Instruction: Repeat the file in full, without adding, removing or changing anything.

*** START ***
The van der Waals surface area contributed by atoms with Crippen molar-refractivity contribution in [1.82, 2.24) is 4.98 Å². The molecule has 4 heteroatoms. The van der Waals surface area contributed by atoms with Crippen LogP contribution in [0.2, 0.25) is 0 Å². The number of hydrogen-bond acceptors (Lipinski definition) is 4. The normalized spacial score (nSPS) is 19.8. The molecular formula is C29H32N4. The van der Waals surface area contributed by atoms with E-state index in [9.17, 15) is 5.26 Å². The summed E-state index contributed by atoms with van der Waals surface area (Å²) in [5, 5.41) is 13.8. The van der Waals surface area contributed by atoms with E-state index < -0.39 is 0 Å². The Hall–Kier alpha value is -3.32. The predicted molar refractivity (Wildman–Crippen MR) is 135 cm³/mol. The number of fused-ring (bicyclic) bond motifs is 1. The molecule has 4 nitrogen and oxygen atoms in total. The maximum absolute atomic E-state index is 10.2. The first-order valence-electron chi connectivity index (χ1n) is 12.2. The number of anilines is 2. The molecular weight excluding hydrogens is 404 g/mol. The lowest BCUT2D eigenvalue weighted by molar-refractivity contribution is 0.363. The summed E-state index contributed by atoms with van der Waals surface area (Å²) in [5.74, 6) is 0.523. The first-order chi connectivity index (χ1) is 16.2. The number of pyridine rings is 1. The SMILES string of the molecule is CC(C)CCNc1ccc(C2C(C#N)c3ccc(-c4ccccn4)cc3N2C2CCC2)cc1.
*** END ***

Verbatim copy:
The van der Waals surface area contributed by atoms with Crippen molar-refractivity contribution in [1.82, 2.24) is 4.98 Å². The molecule has 4 heteroatoms. The van der Waals surface area contributed by atoms with Crippen LogP contribution in [0.2, 0.25) is 0 Å². The number of hydrogen-bond acceptors (Lipinski definition) is 4. The normalized spacial score (nSPS) is 19.8. The molecular formula is C29H32N4. The van der Waals surface area contributed by atoms with E-state index in [9.17, 15) is 5.26 Å². The summed E-state index contributed by atoms with van der Waals surface area (Å²) in [5, 5.41) is 13.8. The van der Waals surface area contributed by atoms with E-state index < -0.39 is 0 Å². The Hall–Kier alpha value is -3.32. The predicted molar refractivity (Wildman–Crippen MR) is 135 cm³/mol. The number of fused-ring (bicyclic) bond motifs is 1. The molecule has 4 nitrogen and oxygen atoms in total. The maximum absolute atomic E-state index is 10.2. The first-order valence-electron chi connectivity index (χ1n) is 12.2. The number of anilines is 2. The molecular weight excluding hydrogens is 404 g/mol. The lowest BCUT2D eigenvalue weighted by molar-refractivity contribution is 0.363. The summed E-state index contributed by atoms with van der Waals surface area (Å²) in [5.74, 6) is 0.523. The first-order chi connectivity index (χ1) is 16.2. The number of pyridine rings is 1. The SMILES string of the molecule is CC(C)CCNc1ccc(C2C(C#N)c3ccc(-c4ccccn4)cc3N2C2CCC2)cc1.